Out of the box you get a ton of great logging in AppInsights – page views (including browser type, region, language and performance) and server side requests, exceptions and performance. However, we wanted to start doing some custom analytics on usage. Our application is multi-tenant, so we wanted to track the tenantId as well as the user. We want to track each time a user views a video so we can see which users (across which tenants) are accessing which videos. Here’s the call we make to log that a user has accessed a video:

logger.TraceCustomEvent("ViewVideo", new Dictionary<string, string>() { { "TenantId", tenantId }, { "User", userId }, { "VideoId", videoId } });

The method in the AppInsightsLogger is as follows:

public override void TraceCustomEvent(string eventName, IDictionary<string, string> properties = null, IDictionary<string, double> metrics = null)
    AppInsights.TrackEvent(eventName, properties, metrics);

Pretty simple.

Analytics Queries

Now that we’re getting some telemetry, including requests and custom events, we can start to query. Logging on to the Azure Portal I navigate to the AppInsights instance and click on the Analytics button in the toolbar:


That will open the AppInsights Analytics page. Here I can start querying my telemetry. There are several “tables” that you can query – requests, traces, exceptions and so on. If I want to see the performance percentiles of my requests in 1 hour bins for the last 7 days, I can use this query which calculates the percentiles and then renders to a time chart:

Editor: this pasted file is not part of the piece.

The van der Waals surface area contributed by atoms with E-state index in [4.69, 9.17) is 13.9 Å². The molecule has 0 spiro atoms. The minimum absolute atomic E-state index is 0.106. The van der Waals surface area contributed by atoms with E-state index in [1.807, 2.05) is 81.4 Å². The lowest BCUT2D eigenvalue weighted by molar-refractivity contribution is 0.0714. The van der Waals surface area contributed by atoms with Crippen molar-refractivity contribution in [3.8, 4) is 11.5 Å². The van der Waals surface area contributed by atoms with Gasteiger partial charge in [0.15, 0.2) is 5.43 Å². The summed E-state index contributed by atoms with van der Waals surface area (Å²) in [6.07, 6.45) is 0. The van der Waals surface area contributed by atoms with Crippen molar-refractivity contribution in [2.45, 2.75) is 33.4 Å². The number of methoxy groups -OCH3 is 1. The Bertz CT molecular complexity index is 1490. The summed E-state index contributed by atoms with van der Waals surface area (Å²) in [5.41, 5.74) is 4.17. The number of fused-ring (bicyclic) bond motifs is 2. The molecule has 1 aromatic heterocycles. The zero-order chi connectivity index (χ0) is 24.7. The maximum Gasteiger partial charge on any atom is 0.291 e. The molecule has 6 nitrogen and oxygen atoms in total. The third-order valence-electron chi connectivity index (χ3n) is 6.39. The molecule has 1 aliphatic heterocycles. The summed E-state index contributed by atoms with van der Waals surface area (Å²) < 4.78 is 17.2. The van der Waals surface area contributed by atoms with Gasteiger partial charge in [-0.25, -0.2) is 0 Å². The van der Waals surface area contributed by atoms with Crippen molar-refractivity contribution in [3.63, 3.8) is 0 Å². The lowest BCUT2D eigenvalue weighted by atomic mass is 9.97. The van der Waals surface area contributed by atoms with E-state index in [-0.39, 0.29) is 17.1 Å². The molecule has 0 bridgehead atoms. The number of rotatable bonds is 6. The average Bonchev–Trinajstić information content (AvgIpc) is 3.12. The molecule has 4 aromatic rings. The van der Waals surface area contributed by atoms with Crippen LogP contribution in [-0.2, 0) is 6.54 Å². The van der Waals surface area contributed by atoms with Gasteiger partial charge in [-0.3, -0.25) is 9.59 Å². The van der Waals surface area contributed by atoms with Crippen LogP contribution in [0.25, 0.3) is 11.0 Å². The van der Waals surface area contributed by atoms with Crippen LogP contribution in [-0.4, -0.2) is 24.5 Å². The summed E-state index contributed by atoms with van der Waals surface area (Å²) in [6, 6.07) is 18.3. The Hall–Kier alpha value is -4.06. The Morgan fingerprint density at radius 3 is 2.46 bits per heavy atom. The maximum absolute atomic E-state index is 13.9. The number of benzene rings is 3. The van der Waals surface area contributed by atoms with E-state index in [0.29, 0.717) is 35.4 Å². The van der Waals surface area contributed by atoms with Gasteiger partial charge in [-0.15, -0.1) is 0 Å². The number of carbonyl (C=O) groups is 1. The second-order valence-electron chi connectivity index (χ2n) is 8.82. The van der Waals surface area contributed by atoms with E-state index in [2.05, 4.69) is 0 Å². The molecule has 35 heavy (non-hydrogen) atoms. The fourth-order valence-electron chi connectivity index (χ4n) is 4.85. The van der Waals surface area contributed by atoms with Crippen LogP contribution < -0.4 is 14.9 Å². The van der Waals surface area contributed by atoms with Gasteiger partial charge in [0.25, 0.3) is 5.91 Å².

| where timestamp >= ago(7d)
| summarize percentiles(duration,50,95,99) by bin (timestamp, 1h)
| render timechart

The query syntax is fairly “natural” though I did have to look at these help docs to get to grips with the language.


You can even join the tables. Here’s an example from Brian Harry’s post that correlates exceptions and requests:


| where timestamp > ago(2d)
| where success == "False"
| join kind=leftouter (
    | where timestamp > ago(2d)
) on operation_Id
| summarize exceptionCount=count() by operation_Name
| order by exceptionCount asc

Note that I did have some trouble with the order by direction – it could be a bug (this is still in preview) or maybe I just don’t understand the ordering will enough.